Fellowship is a Choice
We attach ourselves to a local assembly of like-minded believers and we are willing to be partners with them in worship and in service. Each person has a different ability and different gifts, but we serve together and desire to collectively please the Lord who has called us and who bought us with His blood.
Is it possible to desire the appearance of partnership without actually being committed to that union? Yes, evidently it is. There are thousands of people who are on the membership list at churches across the world, who never attend, and yet will claim membership in “their church” as a part of their credentials as a “fine, upstanding citizen.” But they have no real connection or partnership with that assembly of believers.
We are called to become partners in the work of ministry, and in the work of evangelism and discipleship with the local assembly to which we have attached ourselves. We make a conscious choice to do so.
Requirements of Fellowship
But God has also called us to live in such a way as to not dishonor Him, and not shame the church. We are warned that such behavior is detrimental enough that believers are told to not have “partnership” with such persons. That is a hard thing to do, when we are called to love one another. But that is what it says!
Could this requirement be used wrongly, to attempt to force conformity on a person who is doing no wrong? Certainly, it can, and it has happened many times! Missionaries have been dismissed from Organizations because they disagreed about some relatively small point of doctrine.
People have been drummed out of churches for things that were none of their doing. I knew a man whose wife left him for another man…and he was told to leave his church! I’m not sure what their accusation was, but he was definitely the victim, and rather than seeking to help or comfort him, they excluded him from fellowship.
So, How can We Prevent the Misuse of This Concept?
Galatians 6:1, 2 spells out a rule for church discipline that should prevent abuse.
1Brethren, if a man be overtaken in a fault, ye which are spiritual, restore such an one in the spirit of meekness; considering thyself, lest thou also be tempted. 2 Bear ye one another’s burdens, and so fulfil the law of Christ.
- The one doing the restoring always must be in the Spirit…this is not done in the flesh!.
- The motive is always to be restoration, not punishment or rejection.
- The approach is always to be one of humility, and gentleness, not condemnation.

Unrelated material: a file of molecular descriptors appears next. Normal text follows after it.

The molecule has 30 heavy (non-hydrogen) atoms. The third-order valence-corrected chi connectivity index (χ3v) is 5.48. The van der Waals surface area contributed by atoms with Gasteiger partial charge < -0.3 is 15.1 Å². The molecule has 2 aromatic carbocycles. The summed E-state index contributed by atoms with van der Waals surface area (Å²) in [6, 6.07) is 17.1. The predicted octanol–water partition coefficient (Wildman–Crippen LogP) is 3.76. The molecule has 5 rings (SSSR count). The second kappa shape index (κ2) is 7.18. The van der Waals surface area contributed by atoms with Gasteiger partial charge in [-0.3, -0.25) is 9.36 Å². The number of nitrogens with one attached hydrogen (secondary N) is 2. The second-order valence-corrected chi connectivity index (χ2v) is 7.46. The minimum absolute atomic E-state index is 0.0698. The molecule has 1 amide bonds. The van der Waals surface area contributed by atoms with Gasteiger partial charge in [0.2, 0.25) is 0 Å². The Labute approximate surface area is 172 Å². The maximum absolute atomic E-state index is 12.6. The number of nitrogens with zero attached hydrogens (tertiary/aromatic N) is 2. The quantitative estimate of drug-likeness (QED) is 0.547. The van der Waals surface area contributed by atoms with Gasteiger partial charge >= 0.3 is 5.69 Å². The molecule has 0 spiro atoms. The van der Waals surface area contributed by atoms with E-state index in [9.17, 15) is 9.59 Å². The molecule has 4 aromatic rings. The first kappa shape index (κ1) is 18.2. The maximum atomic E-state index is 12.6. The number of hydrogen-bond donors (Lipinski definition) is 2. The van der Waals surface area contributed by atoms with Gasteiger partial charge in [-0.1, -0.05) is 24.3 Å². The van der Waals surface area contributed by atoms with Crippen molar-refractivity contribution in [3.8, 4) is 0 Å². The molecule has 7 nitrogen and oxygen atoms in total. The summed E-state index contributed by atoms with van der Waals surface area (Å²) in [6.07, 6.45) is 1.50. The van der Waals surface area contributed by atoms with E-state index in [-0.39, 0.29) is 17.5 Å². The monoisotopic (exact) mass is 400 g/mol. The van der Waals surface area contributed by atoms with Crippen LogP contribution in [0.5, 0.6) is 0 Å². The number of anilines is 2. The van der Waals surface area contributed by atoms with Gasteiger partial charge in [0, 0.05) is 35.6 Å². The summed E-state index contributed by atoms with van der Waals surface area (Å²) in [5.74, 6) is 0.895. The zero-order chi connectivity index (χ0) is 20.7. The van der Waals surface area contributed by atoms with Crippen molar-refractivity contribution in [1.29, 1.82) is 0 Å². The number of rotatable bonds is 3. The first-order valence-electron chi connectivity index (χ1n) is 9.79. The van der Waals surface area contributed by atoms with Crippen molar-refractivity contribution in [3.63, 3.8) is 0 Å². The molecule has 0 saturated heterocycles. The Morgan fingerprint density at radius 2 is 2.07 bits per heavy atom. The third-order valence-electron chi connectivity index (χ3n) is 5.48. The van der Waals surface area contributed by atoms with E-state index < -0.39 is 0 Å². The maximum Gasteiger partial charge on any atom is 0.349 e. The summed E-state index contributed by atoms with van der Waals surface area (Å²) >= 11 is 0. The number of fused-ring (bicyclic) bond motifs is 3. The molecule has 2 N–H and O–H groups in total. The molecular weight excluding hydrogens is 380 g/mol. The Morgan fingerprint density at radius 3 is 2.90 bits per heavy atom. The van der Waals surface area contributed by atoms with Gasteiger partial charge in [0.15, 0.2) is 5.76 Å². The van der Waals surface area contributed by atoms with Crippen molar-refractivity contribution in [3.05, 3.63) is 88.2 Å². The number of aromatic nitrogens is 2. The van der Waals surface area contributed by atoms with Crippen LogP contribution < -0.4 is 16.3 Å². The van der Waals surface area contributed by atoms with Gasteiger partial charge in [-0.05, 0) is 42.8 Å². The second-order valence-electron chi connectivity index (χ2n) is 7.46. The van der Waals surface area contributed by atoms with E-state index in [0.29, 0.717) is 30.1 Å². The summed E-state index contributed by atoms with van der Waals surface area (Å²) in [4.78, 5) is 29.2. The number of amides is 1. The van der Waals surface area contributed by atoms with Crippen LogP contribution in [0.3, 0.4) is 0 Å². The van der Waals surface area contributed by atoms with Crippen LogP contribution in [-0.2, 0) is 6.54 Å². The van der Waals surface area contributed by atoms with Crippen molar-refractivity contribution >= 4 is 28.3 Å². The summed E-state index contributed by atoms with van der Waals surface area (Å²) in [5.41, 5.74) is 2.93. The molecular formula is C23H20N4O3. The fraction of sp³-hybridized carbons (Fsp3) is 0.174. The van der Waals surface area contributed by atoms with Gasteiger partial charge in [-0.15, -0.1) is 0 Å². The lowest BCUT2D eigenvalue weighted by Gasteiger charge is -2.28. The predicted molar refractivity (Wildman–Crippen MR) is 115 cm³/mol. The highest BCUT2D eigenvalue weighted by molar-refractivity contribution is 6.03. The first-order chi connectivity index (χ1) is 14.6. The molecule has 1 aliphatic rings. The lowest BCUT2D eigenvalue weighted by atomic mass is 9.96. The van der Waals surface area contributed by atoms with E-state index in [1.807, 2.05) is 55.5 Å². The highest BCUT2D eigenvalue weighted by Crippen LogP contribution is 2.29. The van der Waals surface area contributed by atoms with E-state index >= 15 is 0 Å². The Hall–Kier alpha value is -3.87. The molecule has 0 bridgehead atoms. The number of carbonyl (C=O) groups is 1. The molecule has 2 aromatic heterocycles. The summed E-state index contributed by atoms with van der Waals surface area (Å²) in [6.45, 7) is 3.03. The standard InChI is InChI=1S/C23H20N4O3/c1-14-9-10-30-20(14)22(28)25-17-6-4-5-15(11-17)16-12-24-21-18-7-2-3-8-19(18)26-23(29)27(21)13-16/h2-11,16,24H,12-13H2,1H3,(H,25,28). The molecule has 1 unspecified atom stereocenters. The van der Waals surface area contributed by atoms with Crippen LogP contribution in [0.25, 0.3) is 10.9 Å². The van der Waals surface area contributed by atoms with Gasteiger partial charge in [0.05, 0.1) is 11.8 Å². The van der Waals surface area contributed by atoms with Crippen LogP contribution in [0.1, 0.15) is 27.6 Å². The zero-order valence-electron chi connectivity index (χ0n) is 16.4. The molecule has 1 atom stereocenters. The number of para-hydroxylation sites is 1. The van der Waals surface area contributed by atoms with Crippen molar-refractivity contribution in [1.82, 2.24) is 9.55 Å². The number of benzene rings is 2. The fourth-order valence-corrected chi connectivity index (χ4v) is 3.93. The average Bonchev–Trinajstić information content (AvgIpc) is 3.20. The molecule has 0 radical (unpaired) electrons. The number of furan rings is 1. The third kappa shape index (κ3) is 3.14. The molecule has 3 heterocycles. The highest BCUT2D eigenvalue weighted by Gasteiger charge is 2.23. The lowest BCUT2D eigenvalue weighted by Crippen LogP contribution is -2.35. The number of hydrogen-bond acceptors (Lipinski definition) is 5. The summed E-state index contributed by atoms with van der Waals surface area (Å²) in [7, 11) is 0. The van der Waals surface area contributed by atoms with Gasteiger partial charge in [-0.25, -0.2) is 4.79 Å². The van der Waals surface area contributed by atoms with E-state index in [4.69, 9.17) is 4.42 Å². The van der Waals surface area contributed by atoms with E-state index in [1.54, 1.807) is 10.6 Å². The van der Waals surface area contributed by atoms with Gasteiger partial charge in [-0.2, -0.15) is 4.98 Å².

- The person or persons attempting the restoration must always remember that they, too, are fragile, and that they can easily be drawn into sin, through anger, pride or other flaws.
- We are always to help others bear their crushing circumstantial burdens, not just stand back, and watch them struggle.
But, if such a person simply rejects help, rejects correction, and rejects the Word, then there is no place for partnership. We are still reaching out, desiring their restoration, but true fellowship is not possible. (No Condemnation! v.15: He is not an enemy! You treat him as a brother!)
Grounds for Fellowship
Paul lays out the sevenfold basis of our Unity in Christ…the “Unity of the Spirit.”
In Ephesians 4:1-6, he says,
“1 I, therefore, the prisoner of the Lord, beseech you that ye walk worthy of the vocation wherewith ye are called, 2 With all lowliness and meekness, with longsuffering, forbearing one another in love; 3 Endeavouring to keep the unity of the Spirit in the bond of peace.
4 There is one body, and one Spirit, even as ye are called in one hope of your calling;
5 One Lord, one faith, one baptism,
6 One God and Father of all, who is above all, and through all, and in you all.”
- One Body (1st Corinthians 12:12)
- One Spirit (John 14:16)
- One Hope of our Calling (Colossians 1:27)
- One Lord (1st Corinthians 8:6)
- One Faith (Romans 1:5, 16)
- One Baptism (1st Corinthians 12:13)
- One God and Father (John 17:3)
If all those “unities” are in place, fellowship should be possible. But fellowship can be broken, even among brethren who agree with all these “unities.” That is why it says we are to endeavor to keep the unity of the Spirit in the Bond of Peace. It is a fragile fellowship, easily damaged by pride and self-will.
We are warned specifically that a “root of bitterness” can spring up and thereby defile many. Others will be affected! None of us live lives disconnected from the believers around us. My sin does not affect just me: it can affect all of my family, and anyone in my sphere of influence.
So, we are to give diligence to maintaining that unity and not allowing small differences to grow into serious divisions. Are we concerned about the overall testimony of the church? Yes, absolutely! But we are equally concerned about the well-being and spiritual health of every person. We are not on some kind of “inspection tour” to “ferret out flaws” and “slap sense into slackers!” The Command is to “Love One Another!”
(v. 16) Paul reminds us, that we are called to peace! We are called to forbear one another in Love. We are called to forgive one another, just as God, for Christ’s sake, has forgiven us! Let’s not forget these things!
And the Grace of God (v. 18) is what sustains us all.
Lord Jesus, draw us into close fellowship with Yourself and with one another. Help us to Love one another as You have commanded us. Protect Your flock from Evil, in Jesus’ Name.